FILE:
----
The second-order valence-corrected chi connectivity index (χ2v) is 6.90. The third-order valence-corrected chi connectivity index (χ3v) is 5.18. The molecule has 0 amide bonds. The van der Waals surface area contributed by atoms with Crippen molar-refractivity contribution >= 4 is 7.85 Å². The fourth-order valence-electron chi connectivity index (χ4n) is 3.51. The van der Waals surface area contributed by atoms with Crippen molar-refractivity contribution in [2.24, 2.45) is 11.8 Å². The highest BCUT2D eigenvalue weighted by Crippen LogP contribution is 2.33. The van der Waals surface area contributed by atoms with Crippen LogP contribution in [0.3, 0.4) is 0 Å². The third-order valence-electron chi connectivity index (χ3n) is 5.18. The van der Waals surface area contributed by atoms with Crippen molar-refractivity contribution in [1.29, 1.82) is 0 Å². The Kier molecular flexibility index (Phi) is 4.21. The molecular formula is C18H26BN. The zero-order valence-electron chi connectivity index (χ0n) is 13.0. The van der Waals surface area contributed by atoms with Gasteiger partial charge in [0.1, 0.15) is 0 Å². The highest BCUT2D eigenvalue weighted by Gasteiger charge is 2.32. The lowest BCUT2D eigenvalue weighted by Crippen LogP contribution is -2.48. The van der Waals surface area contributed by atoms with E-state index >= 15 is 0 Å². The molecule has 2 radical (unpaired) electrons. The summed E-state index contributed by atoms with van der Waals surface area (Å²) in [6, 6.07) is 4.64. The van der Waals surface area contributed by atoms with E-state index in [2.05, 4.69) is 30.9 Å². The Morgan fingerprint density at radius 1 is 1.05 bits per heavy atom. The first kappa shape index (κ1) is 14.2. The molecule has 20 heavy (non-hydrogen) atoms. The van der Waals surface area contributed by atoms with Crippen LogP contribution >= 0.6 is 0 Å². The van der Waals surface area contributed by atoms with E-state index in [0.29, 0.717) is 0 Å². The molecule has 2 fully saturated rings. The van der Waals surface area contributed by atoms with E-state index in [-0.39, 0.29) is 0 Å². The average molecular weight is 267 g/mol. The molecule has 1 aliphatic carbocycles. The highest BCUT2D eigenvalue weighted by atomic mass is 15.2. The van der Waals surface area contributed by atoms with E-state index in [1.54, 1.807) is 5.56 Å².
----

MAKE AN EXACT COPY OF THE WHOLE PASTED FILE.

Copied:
The second-order valence-corrected chi connectivity index (χ2v) is 6.90. The third-order valence-corrected chi connectivity index (χ3v) is 5.18. The molecule has 0 amide bonds. The van der Waals surface area contributed by atoms with Crippen molar-refractivity contribution >= 4 is 7.85 Å². The fourth-order valence-electron chi connectivity index (χ4n) is 3.51. The van der Waals surface area contributed by atoms with Crippen molar-refractivity contribution in [2.24, 2.45) is 11.8 Å². The highest BCUT2D eigenvalue weighted by Crippen LogP contribution is 2.33. The van der Waals surface area contributed by atoms with Crippen LogP contribution in [0.3, 0.4) is 0 Å². The third-order valence-electron chi connectivity index (χ3n) is 5.18. The van der Waals surface area contributed by atoms with Crippen molar-refractivity contribution in [1.29, 1.82) is 0 Å². The Kier molecular flexibility index (Phi) is 4.21. The molecular formula is C18H26BN. The zero-order valence-electron chi connectivity index (χ0n) is 13.0. The van der Waals surface area contributed by atoms with Gasteiger partial charge in [0.1, 0.15) is 0 Å². The highest BCUT2D eigenvalue weighted by Gasteiger charge is 2.32. The lowest BCUT2D eigenvalue weighted by Crippen LogP contribution is -2.48. The van der Waals surface area contributed by atoms with E-state index >= 15 is 0 Å². The molecule has 2 radical (unpaired) electrons. The summed E-state index contributed by atoms with van der Waals surface area (Å²) in [6, 6.07) is 4.64. The van der Waals surface area contributed by atoms with E-state index in [2.05, 4.69) is 30.9 Å². The Morgan fingerprint density at radius 1 is 1.05 bits per heavy atom. The first kappa shape index (κ1) is 14.2. The molecule has 20 heavy (non-hydrogen) atoms. The van der Waals surface area contributed by atoms with Crippen LogP contribution >= 0.6 is 0 Å². The van der Waals surface area contributed by atoms with E-state index in [0.29, 0.717) is 0 Å². The molecule has 2 fully saturated rings. The van der Waals surface area contributed by atoms with E-state index in [-0.39, 0.29) is 0 Å². The average molecular weight is 267 g/mol. The molecule has 1 aliphatic carbocycles. The highest BCUT2D eigenvalue weighted by atomic mass is 15.2. The van der Waals surface area contributed by atoms with E-state index in [1.54, 1.807) is 5.56 Å².